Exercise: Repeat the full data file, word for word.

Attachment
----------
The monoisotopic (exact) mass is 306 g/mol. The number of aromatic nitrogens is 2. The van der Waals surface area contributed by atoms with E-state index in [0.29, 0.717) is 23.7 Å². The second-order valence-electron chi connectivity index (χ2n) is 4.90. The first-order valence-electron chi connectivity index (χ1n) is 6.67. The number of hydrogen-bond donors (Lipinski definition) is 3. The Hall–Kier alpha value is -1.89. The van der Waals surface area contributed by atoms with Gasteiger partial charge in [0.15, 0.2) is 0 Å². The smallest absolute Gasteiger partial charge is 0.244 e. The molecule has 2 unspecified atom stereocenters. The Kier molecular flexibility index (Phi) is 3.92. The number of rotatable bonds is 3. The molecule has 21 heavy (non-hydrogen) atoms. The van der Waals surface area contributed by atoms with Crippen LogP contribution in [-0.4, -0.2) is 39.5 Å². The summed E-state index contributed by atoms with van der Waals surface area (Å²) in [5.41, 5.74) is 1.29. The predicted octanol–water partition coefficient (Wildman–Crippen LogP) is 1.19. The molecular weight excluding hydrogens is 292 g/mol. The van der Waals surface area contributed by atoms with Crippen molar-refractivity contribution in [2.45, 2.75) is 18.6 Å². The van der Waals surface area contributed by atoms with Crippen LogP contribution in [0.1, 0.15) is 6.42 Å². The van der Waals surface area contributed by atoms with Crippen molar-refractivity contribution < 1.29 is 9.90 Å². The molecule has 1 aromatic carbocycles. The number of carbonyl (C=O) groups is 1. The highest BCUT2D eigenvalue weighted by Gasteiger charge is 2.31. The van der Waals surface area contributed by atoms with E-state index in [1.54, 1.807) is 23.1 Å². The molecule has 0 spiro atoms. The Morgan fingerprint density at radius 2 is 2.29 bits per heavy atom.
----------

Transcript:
The monoisotopic (exact) mass is 306 g/mol. The number of aromatic nitrogens is 2. The van der Waals surface area contributed by atoms with E-state index in [0.29, 0.717) is 23.7 Å². The second-order valence-electron chi connectivity index (χ2n) is 4.90. The first-order valence-electron chi connectivity index (χ1n) is 6.67. The number of hydrogen-bond donors (Lipinski definition) is 3. The Hall–Kier alpha value is -1.89. The van der Waals surface area contributed by atoms with Gasteiger partial charge in [0.15, 0.2) is 0 Å². The smallest absolute Gasteiger partial charge is 0.244 e. The molecule has 2 unspecified atom stereocenters. The Kier molecular flexibility index (Phi) is 3.92. The number of rotatable bonds is 3. The molecule has 21 heavy (non-hydrogen) atoms. The van der Waals surface area contributed by atoms with Crippen LogP contribution in [-0.4, -0.2) is 39.5 Å². The summed E-state index contributed by atoms with van der Waals surface area (Å²) in [5.41, 5.74) is 1.29. The predicted octanol–water partition coefficient (Wildman–Crippen LogP) is 1.19. The molecular weight excluding hydrogens is 292 g/mol. The van der Waals surface area contributed by atoms with Crippen molar-refractivity contribution in [2.45, 2.75) is 18.6 Å². The van der Waals surface area contributed by atoms with Crippen LogP contribution in [0.1, 0.15) is 6.42 Å². The van der Waals surface area contributed by atoms with Crippen molar-refractivity contribution < 1.29 is 9.90 Å². The molecule has 1 aromatic carbocycles. The number of carbonyl (C=O) groups is 1. The highest BCUT2D eigenvalue weighted by Gasteiger charge is 2.31. The van der Waals surface area contributed by atoms with E-state index in [1.54, 1.807) is 23.1 Å². The molecule has 0 spiro atoms. The Morgan fingerprint density at radius 2 is 2.29 bits per heavy atom.